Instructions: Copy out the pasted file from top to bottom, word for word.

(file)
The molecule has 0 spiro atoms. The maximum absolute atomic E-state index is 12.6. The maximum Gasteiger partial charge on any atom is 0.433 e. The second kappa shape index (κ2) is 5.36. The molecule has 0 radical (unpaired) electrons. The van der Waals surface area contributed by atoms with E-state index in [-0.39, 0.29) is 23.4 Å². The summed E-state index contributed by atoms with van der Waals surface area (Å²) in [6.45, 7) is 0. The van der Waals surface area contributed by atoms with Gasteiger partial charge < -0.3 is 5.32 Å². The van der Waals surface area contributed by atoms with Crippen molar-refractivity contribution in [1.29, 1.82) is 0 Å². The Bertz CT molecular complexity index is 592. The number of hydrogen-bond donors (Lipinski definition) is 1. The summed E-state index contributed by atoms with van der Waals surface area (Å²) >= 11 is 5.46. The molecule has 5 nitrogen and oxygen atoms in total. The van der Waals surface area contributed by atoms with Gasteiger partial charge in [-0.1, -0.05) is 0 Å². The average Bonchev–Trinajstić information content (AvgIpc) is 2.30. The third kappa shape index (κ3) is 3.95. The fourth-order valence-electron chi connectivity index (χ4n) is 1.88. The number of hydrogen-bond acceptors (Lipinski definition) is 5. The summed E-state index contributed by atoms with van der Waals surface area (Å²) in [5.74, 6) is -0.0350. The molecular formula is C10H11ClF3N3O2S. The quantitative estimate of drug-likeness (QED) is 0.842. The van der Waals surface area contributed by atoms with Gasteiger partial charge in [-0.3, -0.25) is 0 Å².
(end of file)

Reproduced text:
The molecule has 0 spiro atoms. The maximum absolute atomic E-state index is 12.6. The maximum Gasteiger partial charge on any atom is 0.433 e. The second kappa shape index (κ2) is 5.36. The molecule has 0 radical (unpaired) electrons. The van der Waals surface area contributed by atoms with E-state index in [-0.39, 0.29) is 23.4 Å². The summed E-state index contributed by atoms with van der Waals surface area (Å²) in [6.45, 7) is 0. The van der Waals surface area contributed by atoms with Gasteiger partial charge < -0.3 is 5.32 Å². The van der Waals surface area contributed by atoms with Crippen molar-refractivity contribution in [1.29, 1.82) is 0 Å². The Bertz CT molecular complexity index is 592. The number of hydrogen-bond donors (Lipinski definition) is 1. The summed E-state index contributed by atoms with van der Waals surface area (Å²) >= 11 is 5.46. The molecule has 5 nitrogen and oxygen atoms in total. The van der Waals surface area contributed by atoms with Gasteiger partial charge in [-0.1, -0.05) is 0 Å². The average Bonchev–Trinajstić information content (AvgIpc) is 2.30. The third kappa shape index (κ3) is 3.95. The fourth-order valence-electron chi connectivity index (χ4n) is 1.88. The number of hydrogen-bond acceptors (Lipinski definition) is 5. The summed E-state index contributed by atoms with van der Waals surface area (Å²) in [5.74, 6) is -0.0350. The molecular formula is C10H11ClF3N3O2S. The quantitative estimate of drug-likeness (QED) is 0.842. The van der Waals surface area contributed by atoms with Gasteiger partial charge in [-0.3, -0.25) is 0 Å².